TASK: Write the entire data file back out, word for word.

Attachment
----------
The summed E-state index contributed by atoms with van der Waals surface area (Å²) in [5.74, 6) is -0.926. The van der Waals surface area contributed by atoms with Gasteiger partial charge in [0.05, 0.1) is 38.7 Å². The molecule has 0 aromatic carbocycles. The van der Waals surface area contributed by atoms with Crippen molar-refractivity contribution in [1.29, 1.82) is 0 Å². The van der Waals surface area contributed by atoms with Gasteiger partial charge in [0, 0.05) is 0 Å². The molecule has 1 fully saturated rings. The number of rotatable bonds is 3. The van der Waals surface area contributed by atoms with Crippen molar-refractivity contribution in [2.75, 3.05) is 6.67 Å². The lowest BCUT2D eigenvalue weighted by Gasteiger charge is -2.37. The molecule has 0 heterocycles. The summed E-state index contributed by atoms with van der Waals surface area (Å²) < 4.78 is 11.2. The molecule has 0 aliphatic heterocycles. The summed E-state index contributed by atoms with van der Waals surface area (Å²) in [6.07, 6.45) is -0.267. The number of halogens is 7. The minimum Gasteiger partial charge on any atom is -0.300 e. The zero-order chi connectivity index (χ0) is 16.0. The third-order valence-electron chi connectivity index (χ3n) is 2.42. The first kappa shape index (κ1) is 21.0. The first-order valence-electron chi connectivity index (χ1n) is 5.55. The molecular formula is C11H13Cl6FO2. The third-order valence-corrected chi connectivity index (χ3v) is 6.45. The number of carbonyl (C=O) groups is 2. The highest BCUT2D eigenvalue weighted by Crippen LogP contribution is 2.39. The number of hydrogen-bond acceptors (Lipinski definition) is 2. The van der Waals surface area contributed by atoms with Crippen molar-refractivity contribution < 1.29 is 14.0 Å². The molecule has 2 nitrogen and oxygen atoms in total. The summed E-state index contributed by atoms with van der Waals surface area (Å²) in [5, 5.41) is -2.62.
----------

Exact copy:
The summed E-state index contributed by atoms with van der Waals surface area (Å²) in [5.74, 6) is -0.926. The van der Waals surface area contributed by atoms with Gasteiger partial charge in [0.05, 0.1) is 38.7 Å². The molecule has 0 aromatic carbocycles. The van der Waals surface area contributed by atoms with Crippen molar-refractivity contribution in [1.29, 1.82) is 0 Å². The van der Waals surface area contributed by atoms with Gasteiger partial charge in [0, 0.05) is 0 Å². The molecule has 1 fully saturated rings. The number of rotatable bonds is 3. The van der Waals surface area contributed by atoms with Crippen molar-refractivity contribution in [2.75, 3.05) is 6.67 Å². The lowest BCUT2D eigenvalue weighted by Gasteiger charge is -2.37. The molecule has 0 heterocycles. The summed E-state index contributed by atoms with van der Waals surface area (Å²) < 4.78 is 11.2. The molecule has 0 aliphatic heterocycles. The summed E-state index contributed by atoms with van der Waals surface area (Å²) in [6.07, 6.45) is -0.267. The number of halogens is 7. The minimum Gasteiger partial charge on any atom is -0.300 e. The zero-order chi connectivity index (χ0) is 16.0. The third-order valence-electron chi connectivity index (χ3n) is 2.42. The first kappa shape index (κ1) is 21.0. The first-order valence-electron chi connectivity index (χ1n) is 5.55. The molecular formula is C11H13Cl6FO2. The third-order valence-corrected chi connectivity index (χ3v) is 6.45. The number of carbonyl (C=O) groups is 2. The highest BCUT2D eigenvalue weighted by Crippen LogP contribution is 2.39. The number of hydrogen-bond acceptors (Lipinski definition) is 2. The van der Waals surface area contributed by atoms with Crippen molar-refractivity contribution < 1.29 is 14.0 Å². The molecule has 2 nitrogen and oxygen atoms in total. The summed E-state index contributed by atoms with van der Waals surface area (Å²) in [5, 5.41) is -2.62.